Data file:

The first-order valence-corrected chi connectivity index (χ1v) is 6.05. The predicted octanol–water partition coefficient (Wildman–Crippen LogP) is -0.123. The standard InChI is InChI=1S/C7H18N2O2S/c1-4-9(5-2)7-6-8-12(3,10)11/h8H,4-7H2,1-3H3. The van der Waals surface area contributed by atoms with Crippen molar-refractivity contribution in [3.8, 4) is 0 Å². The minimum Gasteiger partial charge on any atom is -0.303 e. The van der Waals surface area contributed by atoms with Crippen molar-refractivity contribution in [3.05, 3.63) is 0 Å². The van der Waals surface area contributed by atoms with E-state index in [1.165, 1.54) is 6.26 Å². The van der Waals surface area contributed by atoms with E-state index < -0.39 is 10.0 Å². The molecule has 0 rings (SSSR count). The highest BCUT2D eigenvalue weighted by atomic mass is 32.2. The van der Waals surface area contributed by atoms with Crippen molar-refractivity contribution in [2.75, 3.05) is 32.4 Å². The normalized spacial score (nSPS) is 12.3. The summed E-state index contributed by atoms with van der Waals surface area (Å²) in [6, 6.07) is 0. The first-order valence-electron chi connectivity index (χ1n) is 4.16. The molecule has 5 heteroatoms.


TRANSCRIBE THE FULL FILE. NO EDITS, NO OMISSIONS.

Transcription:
The first-order valence-corrected chi connectivity index (χ1v) is 6.05. The predicted octanol–water partition coefficient (Wildman–Crippen LogP) is -0.123. The standard InChI is InChI=1S/C7H18N2O2S/c1-4-9(5-2)7-6-8-12(3,10)11/h8H,4-7H2,1-3H3. The van der Waals surface area contributed by atoms with Crippen molar-refractivity contribution in [3.8, 4) is 0 Å². The minimum Gasteiger partial charge on any atom is -0.303 e. The van der Waals surface area contributed by atoms with Crippen molar-refractivity contribution in [3.05, 3.63) is 0 Å². The van der Waals surface area contributed by atoms with E-state index in [1.165, 1.54) is 6.26 Å². The van der Waals surface area contributed by atoms with E-state index < -0.39 is 10.0 Å². The molecule has 0 rings (SSSR count). The highest BCUT2D eigenvalue weighted by atomic mass is 32.2. The van der Waals surface area contributed by atoms with Crippen molar-refractivity contribution in [2.75, 3.05) is 32.4 Å². The normalized spacial score (nSPS) is 12.3. The summed E-state index contributed by atoms with van der Waals surface area (Å²) in [6, 6.07) is 0. The first-order valence-electron chi connectivity index (χ1n) is 4.16. The molecule has 5 heteroatoms.